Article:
The FBI Released their annual report on fraud, and as we all expected the numbers showed a surge in reported fraud and scams for 2020. The FBI received a record number of complaints from the American public in 2020: 791,790, with reported losses exceeding $4.1 billion. That’s a 69% increase over 2019, and a doubling of reported fraud since 2018.
Fraud Reports Doubled in 2 Years
The number of reported frauds, which had been tracking at close to 300,000 a year, now seems on a path to hoover between 700,000 and 800,000 a year.
And the losses to consumers are mounting too. Consumers have reported $4.2 billion in losses during the pandemic, as compared to 2019 when consumers reported only 3.7 Billion in losses.
Scams Against Consumers Are Driving The Upward Trend in Fraud
BEC Scams drove roughly half of the losses consumers reported. Business E-mail Compromise (BEC) schemes continued to be the costliest: 19,369 complaints with an adjusted loss of approximately $1.8 billion. Phishing scams were also prominent: 241,342 complaints, with adjusted losses of over $54 million. The number of ransomware incidents also continues to rise, with 2,474 incidents reported in 2020.
BEC fraud gained more ground due to cryptocurrency scams. In 2020, the FBI observed an increase in the number of BEC/EAC complaints related to the use of identity theft and funds being converted to cryptocurrency. In these variations, we saw an initial victim being scammed in non-BEC/EAC situations to include Extortion, Tech Support, Romance scams, etc., that involved a victim providing a form of ID to a bad actor.
That identifying information was then used to establish a bank account to receive stolen BEC/EAC funds and then transferred to a cryptocurrency account.
The FBI Is Helping BEC Victims
The FBI established a team to help consumers. The Recovery Asset Team (RAT) was established in February 2018 to streamline communication with financial institutions and assist FBI field offices with the freezing of funds for victims who made transfers to domestic accounts under fraudulent pretenses.
The RAT team worked 1,303 cases in 2020 and was able to freeze approximately 380 million in funds before they were able to be taken by the fraudsters. They have an amazing 82% success rate.
The FBI has advice for consumers that have been victims of BEC scams, and in some cases if you report it early enough, they can help you recover your money.
- Contact the originating financial institution as soon as fraud is recognized to request a recall or reversal and a Hold Harmless Letter or Letter of Indemnity.
- File a detailed complaint with www.ic3.gov. It is vital the complaint contain all required data in provided fields, including banking information.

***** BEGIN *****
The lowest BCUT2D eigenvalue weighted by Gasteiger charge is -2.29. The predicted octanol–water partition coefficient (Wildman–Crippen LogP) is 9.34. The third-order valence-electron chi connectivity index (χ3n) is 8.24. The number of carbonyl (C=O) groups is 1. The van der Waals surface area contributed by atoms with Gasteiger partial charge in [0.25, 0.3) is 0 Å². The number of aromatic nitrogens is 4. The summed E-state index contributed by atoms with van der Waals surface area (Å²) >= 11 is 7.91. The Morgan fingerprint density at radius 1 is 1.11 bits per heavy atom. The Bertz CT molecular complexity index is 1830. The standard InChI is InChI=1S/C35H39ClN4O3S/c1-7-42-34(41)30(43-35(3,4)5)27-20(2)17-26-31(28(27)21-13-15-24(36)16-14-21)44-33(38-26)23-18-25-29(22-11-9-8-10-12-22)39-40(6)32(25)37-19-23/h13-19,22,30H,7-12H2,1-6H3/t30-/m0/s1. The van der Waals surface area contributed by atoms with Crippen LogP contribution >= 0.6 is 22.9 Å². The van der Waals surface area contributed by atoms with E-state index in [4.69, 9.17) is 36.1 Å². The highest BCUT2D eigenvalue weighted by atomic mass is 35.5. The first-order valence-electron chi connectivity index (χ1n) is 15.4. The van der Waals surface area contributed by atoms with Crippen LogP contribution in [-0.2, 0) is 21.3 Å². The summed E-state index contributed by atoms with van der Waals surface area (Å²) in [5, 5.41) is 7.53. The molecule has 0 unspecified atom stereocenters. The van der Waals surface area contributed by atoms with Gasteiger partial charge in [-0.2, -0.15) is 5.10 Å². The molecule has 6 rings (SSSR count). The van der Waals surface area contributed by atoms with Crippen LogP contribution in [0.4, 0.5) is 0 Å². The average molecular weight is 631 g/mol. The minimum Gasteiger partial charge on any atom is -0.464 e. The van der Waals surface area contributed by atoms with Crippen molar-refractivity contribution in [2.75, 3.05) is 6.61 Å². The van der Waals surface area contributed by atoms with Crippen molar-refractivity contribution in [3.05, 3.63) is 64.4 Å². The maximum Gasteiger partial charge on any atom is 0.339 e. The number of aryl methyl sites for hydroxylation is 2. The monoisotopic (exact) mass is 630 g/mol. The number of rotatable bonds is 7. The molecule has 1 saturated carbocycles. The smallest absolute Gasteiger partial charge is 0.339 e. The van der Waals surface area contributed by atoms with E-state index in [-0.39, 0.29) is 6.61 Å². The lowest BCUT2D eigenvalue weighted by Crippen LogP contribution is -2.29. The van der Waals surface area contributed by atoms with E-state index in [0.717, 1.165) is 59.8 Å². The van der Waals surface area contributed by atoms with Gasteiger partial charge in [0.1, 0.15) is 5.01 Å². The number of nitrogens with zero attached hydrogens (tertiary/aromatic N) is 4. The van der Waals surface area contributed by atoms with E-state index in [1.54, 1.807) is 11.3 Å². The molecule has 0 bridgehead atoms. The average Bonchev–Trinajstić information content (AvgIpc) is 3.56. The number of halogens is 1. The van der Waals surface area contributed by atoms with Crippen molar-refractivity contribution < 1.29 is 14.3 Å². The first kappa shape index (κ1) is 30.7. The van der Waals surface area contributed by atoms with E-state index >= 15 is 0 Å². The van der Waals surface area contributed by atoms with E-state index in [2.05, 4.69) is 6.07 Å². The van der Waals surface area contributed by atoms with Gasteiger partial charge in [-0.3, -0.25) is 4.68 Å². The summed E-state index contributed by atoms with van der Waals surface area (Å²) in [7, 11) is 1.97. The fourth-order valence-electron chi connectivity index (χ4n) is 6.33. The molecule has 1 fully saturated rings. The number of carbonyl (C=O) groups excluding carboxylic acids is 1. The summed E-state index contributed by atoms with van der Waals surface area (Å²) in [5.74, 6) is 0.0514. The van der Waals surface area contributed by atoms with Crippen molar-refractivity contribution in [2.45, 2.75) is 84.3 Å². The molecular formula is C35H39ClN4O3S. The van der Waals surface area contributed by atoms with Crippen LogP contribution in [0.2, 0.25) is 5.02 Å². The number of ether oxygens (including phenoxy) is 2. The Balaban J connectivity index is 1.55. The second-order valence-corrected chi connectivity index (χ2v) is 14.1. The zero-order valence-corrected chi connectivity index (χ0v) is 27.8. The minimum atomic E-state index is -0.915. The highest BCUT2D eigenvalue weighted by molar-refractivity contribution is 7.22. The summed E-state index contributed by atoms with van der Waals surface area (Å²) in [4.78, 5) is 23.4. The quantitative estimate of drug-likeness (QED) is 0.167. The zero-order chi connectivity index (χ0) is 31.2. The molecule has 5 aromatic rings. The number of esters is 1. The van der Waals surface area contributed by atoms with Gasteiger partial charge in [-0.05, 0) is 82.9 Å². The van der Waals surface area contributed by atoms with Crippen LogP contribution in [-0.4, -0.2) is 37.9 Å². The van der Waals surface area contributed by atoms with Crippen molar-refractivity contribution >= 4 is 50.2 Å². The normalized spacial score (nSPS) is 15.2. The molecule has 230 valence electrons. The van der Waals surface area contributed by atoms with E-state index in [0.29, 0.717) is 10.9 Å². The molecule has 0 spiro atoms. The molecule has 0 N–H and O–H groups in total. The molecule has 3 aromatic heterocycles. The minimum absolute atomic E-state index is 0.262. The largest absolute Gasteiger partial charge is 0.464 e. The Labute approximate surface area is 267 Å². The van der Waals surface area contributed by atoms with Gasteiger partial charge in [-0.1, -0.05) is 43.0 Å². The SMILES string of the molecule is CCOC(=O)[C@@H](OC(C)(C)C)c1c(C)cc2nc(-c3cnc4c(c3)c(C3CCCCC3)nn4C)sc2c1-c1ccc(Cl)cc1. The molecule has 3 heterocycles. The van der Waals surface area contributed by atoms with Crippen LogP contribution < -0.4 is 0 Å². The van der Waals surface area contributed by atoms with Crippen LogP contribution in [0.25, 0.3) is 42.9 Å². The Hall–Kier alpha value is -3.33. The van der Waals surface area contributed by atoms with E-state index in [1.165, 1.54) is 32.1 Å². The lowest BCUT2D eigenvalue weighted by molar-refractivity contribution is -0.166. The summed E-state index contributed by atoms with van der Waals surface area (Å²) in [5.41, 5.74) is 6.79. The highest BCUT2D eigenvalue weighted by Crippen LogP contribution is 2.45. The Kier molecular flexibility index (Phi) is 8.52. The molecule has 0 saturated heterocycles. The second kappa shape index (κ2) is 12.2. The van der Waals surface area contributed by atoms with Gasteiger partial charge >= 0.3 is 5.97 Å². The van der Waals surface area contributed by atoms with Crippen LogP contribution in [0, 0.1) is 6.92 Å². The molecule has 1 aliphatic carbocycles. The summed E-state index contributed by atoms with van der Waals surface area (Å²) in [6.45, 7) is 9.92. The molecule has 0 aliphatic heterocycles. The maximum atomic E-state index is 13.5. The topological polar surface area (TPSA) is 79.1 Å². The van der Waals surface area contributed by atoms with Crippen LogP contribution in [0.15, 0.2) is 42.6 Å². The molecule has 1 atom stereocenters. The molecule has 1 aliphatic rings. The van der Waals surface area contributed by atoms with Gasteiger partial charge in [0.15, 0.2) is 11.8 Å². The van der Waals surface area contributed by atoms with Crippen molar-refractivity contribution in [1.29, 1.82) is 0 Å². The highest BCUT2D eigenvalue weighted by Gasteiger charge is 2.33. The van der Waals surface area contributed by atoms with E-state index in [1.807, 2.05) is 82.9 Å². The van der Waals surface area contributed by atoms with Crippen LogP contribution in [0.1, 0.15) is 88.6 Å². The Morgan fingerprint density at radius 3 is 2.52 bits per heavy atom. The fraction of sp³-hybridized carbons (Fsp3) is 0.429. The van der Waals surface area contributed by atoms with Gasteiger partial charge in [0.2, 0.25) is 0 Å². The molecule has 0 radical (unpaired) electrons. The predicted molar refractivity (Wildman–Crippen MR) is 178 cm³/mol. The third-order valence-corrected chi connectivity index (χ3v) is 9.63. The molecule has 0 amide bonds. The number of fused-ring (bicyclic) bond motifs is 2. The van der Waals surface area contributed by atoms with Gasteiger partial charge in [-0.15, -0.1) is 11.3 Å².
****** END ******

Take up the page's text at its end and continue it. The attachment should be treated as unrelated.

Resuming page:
- Visit www.ic3.gov for updated PSAs regarding BEC trends as well as other fraud schemes targeting specific populations, like trends targeting real estate, pre-paid cards, and W-2s, for example.
- Never make any payment changes without verifying the change with the intended recipient; Verify email addresses are accurate when checking email on a cell phone or other mobile device.
Some Examples of Successful BEC Cases The FBI Helped Make Recoveries in 2020
In June 2020, the IC3 received a complaint filed by a victim company regarding a wire transfer of $60 million to a fraudulent overseas bank account in Hong Kong. The reported transaction date fell outside of the International Financial Fraud Kill Chain (FFKC) time frame for action; however, The IC3 RAT notified the Legal Attaché of Hong Kong and the St. Louis Field Office of the large dollar loss. Through the collaboration efforts of the IC3 RAT, the Legal Attaché of Hong Kong, and Hong Kong banking and law enforcement partners, the wire was located and immediatelyblocked from entering the beneficiary account in Hong Kong. The St. Louis Field Office quickly contacted the victim of this incident to initiate a recall letter with the originating bank and Hong Kong Police. Through these efforts, the full amount of $60 million was returned to the victim.
In June 2020, the IC3 was notified of two fraudulent wires totaling $977,411 sent by a victim company specializing in hand sanitizer. The money was intended for an investment in ventilators due to the COVID-19 pandemic. Upon receipt of this notification, the RAT initiated the domestic FFKC to request the recipient financial institution freeze the associated account and any remaining funds. Collaboration with the beneficiary bank resulted in the more recent of the two transfers being frozen in full. The older transfer had already been depleted via wire to a cryptocurrency exchange at another financial institution. Collaboration with the bank, which housed the cryptocurrency account, and with the cryptocurrency account holder company resulted in tracing the wallet path of the funds upon being converted into Bitcoin.
In April 2020, the IC3 received a complaint from a health care victim regarding five wire transfers sent totaling more than $2 million. The RAT Team initiated the FFKC and, after collaboration with the financial institution, holds were placed on the funds to allow the victim time for the indemnification process. Later inquiries into the recipient account number by the IC3 RaID Team found additional suspicious activity information from financial databases on the possible money mules involved with the account. This information was then compiled into two targeting packages and forwarded to the Houston Field Office for case enhancement purposes.
It’s great to see the FBI helping so many victims of scams.